Thomas Whittemore (1871–1950)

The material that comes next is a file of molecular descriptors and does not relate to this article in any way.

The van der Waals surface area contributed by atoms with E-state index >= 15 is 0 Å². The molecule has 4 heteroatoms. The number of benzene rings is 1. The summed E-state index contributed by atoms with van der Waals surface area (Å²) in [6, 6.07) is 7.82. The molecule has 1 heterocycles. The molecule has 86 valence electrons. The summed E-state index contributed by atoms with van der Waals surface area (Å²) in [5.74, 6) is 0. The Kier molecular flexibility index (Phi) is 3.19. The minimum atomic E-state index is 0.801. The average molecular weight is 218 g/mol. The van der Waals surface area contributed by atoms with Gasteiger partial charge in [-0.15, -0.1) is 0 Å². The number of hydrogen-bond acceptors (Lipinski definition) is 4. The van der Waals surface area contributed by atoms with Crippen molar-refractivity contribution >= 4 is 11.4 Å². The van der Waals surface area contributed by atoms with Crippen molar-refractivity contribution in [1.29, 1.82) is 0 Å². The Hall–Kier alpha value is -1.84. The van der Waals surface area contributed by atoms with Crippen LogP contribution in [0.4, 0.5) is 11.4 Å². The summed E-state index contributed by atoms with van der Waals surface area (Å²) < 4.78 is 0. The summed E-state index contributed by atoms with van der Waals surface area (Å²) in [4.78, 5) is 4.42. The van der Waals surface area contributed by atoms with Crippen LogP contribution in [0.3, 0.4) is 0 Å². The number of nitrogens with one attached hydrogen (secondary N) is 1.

Thomas Whittemore was born in Cambridge, Massachusetts, in 1871. He graduated from Tufts College in Massachusetts with a bachelor of arts degree in English in 1894 and took graduate courses at Harvard University through 1898. Beginning in 1902, he gave lectures on ancient and medieval art and, by 1906, on art history, at Tufts College. Whittemore met the art connoisseur Matthew Prichard when Prichard was at the Museum of Fine Art, Boston. Prichard introduced Whittemore to the artist Henri Matisse (1869–1954), who became his life-long friend, and to Byzantine art, which became his passion. In 1911, Whittemore became the American representative for the British Egyptian Exploration Fund and participated in the excavations at Abydos and Balabish. He taught art history at New York University between 1927 and 1929 with the rank of assistant professor. In 1930, he established the Byzantine Institute of America in Boston with a research center in Paris and a field office in Istanbul. In 1931, he began the work of uncovering the early Byzantine mosaics of the church of Hagia Sophia that had been covered over in 1849. Whittemore became keeper of Harvard's Byzantine coin collection in 1933 and was named a research fellow in Byzantine art in 1938. He retired from Harvard in 1942. He died in 1950 in Washington, D.C. A character modeled on Thomas Whittemore, Professor Darchivio, appears in Edith Wharton's novel Glimpses of the Moon (1922).